You may be getting the feeling, and you would be correct, that are not any painless solutions. This is the reason that politicians have a hard time confronting this problem. Try not to attack the messenger, or the people brave enough to suggest some solutions. It is a national problem. We have to be adults, educate ourselves, and encourage our politicians to work together to start fixing the problem. The longer we wait, the more drastic the negative changes will have to be.
In closing, it should be obvious by now that you need to take personal responsibility for your own financial planning for retirement. The government has made promises that they do not have the ability to keep. This will play out in reductions of benefits and increases in taxes. Social Security is the focus of this article. Medicare and some pensions are also suspect.
Now is the time to take your ownership of your retirement plan. Most people need to save more. I have seen people of average means that have excelled in saving for retirement, and I have seen people with high net worth, who have done a poor job saving for retirement. I know it can be done.
I think Social Security will be there for everyone reading this article. But I think a lot of people miscalculate the purchasing power their social security check will have after reduced COLA’s, taxes, and increased Medicare payments.
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I recently returned from a trip to North Carolina. The reason for the trip was simple. We wanted to spend a few days with some friends who do not live near us, and we wanted to enjoy the beautiful countryside without the interruption of all of the news and noise that populates our life.

Our main physical activity was our daily hikes in the mountains. On day 2 we woke to a soaked earth and wet leaves. During the night, the wind and the rain combined to create a slick surface. In addition the trail we were taking featured exposed roots, rocks, and a steep drop off to one side, causing us to make adjustments to how we hike this trail.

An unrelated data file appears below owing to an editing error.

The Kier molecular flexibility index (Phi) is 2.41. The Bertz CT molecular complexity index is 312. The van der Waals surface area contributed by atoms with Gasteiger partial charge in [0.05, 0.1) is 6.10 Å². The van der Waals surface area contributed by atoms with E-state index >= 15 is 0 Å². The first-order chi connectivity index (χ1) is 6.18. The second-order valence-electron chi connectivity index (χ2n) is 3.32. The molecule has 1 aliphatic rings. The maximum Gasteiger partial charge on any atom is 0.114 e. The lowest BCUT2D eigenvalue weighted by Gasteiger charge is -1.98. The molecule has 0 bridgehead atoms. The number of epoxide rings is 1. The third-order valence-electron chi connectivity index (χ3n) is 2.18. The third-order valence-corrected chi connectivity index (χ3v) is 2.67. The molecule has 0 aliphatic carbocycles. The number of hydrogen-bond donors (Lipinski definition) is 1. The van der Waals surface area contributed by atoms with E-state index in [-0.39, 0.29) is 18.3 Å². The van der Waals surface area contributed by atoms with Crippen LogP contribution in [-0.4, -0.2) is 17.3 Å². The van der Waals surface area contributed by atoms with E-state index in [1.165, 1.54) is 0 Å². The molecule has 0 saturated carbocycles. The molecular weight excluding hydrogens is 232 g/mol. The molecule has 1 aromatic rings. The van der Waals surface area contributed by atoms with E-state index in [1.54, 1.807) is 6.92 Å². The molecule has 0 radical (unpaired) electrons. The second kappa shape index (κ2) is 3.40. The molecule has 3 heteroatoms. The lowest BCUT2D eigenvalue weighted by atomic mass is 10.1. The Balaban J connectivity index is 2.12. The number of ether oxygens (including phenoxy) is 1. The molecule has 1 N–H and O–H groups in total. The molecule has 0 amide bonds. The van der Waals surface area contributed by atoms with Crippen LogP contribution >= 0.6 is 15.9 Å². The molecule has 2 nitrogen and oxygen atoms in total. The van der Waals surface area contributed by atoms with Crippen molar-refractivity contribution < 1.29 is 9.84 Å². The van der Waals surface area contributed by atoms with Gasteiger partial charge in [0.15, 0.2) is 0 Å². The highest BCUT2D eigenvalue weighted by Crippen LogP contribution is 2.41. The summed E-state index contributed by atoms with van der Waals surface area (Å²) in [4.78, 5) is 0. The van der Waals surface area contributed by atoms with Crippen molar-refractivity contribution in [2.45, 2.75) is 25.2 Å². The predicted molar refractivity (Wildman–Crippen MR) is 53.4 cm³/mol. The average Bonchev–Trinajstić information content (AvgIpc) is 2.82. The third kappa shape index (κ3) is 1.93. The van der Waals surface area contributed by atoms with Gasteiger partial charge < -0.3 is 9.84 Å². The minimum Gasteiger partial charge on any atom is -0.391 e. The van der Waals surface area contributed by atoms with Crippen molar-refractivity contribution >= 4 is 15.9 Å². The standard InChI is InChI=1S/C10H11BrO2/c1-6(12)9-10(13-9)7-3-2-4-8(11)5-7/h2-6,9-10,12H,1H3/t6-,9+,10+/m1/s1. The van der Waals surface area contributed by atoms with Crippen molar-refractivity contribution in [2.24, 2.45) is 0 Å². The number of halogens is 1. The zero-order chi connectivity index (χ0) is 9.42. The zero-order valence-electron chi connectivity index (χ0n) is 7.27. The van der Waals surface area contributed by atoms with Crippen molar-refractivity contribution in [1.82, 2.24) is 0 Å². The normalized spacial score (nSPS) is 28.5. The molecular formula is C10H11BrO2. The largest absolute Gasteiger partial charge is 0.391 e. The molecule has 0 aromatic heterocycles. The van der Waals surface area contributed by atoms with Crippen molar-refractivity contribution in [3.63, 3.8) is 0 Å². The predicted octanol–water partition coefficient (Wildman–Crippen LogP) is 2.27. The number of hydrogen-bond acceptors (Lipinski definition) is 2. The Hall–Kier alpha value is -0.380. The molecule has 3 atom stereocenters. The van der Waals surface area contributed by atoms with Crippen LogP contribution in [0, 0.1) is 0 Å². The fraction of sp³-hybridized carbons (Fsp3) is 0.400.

We made sure to wear clothes that would keep us dry. We wore shoes that gave us the best grip, and slowed our pace to avoid slipping or falling. Events happen and you have to adjust .

Prior to leaving on this trip, there had been a lot of news regarding social security. In my mind, these stories should create a lot of discussion. I do not think the majority of people are aware of the news.

First came the news that $1.29 million dollars in overpayments and fraud have been paid out through the social security disability program. These overpayments and fraud part of the reason that $150 billion was transferred from the social security fund to pay retirement benefits to the social security fund the pays disability benefits.

The next piece of news was the changing of the amount of taxable income that is subject to social security taxation. Previously an employee and employer were each taxed 6.2% of wages for social security on the first $118,500 of wages. The new amount of wages subject to social security taxation is $127,200. This is an increase of 7.3% and is an event that will necessitate adjustments to me made.

Let us take the example of a small business owner who employees 6 people. The business owner earns a salary of $175,000. The business employs two people that earn $130,000, two people who earn $50,000 and two people that earn $35,000.